Darragh McCullough: Heaven and earth moved for dairy men while other sectors struggle on incomes lower than average industrial wage
You've got to take your hat off to the dairy lobby. Every time they squeak about milk price or on-farm problems, heaven and earth is moved to facilitate them.
Polticians convene task forces, Brussels rolls out intervention schemes and farm organisations churn out press releases predicting the end of rural Ireland if something isn't done.
The latest initiative is a scheme designed to address the '6,000' job vacancies on dairy farms, which incidently are set to rake in average profits of €80,000 in 2017.
Meanwhile, pretty much every other farm sector has to be content with average incomes lower than the average industrial wage.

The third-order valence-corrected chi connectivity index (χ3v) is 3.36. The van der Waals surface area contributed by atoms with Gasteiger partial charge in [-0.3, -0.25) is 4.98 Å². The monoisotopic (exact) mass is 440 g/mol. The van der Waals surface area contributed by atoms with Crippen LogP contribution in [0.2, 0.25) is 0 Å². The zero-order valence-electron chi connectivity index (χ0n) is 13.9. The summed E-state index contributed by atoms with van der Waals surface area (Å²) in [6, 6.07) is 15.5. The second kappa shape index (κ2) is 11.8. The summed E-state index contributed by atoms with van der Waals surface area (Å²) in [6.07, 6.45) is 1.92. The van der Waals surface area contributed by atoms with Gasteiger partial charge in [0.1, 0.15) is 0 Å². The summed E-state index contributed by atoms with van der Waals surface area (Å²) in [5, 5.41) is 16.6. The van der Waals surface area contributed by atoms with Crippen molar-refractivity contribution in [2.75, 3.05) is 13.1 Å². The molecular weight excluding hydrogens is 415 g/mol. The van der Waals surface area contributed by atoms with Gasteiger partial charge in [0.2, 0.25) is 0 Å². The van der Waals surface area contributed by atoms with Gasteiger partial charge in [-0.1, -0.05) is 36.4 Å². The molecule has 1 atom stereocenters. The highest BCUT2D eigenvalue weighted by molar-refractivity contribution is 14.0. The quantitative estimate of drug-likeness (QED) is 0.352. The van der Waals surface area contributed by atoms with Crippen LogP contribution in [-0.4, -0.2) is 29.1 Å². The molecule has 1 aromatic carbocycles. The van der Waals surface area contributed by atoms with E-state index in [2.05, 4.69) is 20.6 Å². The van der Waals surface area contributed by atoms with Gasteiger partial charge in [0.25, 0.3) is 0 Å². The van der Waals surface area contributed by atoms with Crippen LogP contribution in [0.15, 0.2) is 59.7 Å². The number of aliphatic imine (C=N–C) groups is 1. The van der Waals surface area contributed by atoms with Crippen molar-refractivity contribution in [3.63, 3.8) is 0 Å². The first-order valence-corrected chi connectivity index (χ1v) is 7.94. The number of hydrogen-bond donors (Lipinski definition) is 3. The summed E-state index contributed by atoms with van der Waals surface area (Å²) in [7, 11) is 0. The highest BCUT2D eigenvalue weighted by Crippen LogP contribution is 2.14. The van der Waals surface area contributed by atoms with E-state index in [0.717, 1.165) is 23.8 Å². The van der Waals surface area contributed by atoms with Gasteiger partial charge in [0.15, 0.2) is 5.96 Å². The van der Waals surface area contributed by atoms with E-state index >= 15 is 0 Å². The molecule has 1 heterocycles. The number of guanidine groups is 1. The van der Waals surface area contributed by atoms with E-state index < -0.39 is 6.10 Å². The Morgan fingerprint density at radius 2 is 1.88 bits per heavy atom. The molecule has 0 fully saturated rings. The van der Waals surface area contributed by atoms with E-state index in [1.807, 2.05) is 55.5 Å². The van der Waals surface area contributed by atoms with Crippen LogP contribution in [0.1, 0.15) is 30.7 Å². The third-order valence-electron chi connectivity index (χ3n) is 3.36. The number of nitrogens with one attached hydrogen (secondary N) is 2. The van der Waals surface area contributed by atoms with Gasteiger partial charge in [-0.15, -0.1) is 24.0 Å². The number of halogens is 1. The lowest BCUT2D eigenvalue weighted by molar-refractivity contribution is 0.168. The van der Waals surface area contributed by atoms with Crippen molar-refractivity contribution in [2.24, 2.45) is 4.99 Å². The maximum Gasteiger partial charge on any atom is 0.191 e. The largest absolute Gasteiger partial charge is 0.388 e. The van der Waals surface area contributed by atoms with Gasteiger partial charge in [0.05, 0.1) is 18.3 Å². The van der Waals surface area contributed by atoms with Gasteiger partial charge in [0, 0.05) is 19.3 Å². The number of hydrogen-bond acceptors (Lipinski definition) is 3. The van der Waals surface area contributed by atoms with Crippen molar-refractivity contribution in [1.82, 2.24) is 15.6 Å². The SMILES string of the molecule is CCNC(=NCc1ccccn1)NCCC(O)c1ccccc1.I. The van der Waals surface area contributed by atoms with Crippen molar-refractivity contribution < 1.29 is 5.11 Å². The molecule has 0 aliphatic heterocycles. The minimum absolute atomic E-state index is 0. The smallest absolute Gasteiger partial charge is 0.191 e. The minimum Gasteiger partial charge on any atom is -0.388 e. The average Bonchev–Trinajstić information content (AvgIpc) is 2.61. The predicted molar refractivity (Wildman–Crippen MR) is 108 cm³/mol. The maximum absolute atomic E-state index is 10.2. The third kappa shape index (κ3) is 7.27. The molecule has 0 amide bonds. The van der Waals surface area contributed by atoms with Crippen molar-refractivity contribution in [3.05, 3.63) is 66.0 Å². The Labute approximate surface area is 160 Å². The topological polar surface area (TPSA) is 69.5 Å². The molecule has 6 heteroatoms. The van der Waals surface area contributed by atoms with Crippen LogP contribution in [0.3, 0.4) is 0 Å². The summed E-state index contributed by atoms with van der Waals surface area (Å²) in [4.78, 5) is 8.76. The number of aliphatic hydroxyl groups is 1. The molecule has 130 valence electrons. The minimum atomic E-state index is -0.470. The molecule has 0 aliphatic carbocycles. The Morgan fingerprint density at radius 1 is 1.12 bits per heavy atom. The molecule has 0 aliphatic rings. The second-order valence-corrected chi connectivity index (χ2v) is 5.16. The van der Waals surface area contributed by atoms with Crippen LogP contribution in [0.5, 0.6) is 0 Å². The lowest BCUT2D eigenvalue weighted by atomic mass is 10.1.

To be fair, first impressions of the scheme may be misleading.
Despite being pitched as a plan to marshal thousands from the dole queues to give dairy farmers a subsidised dig out during the calving season, it turns out this is not the case.
As I understand it, a number of key stakeholders, including Teagasc, Farm Relief Services, the farm organisations, and the Department of Social Protection got together under the guidance of the Southeast Regional Skills Forum to see what could be done about the growing labour shortage in a rapidly expanding dairy sector.
The three groups that they decided to target were drystock farmers, women and 'jobseekers' (that's people on the dole to you and me).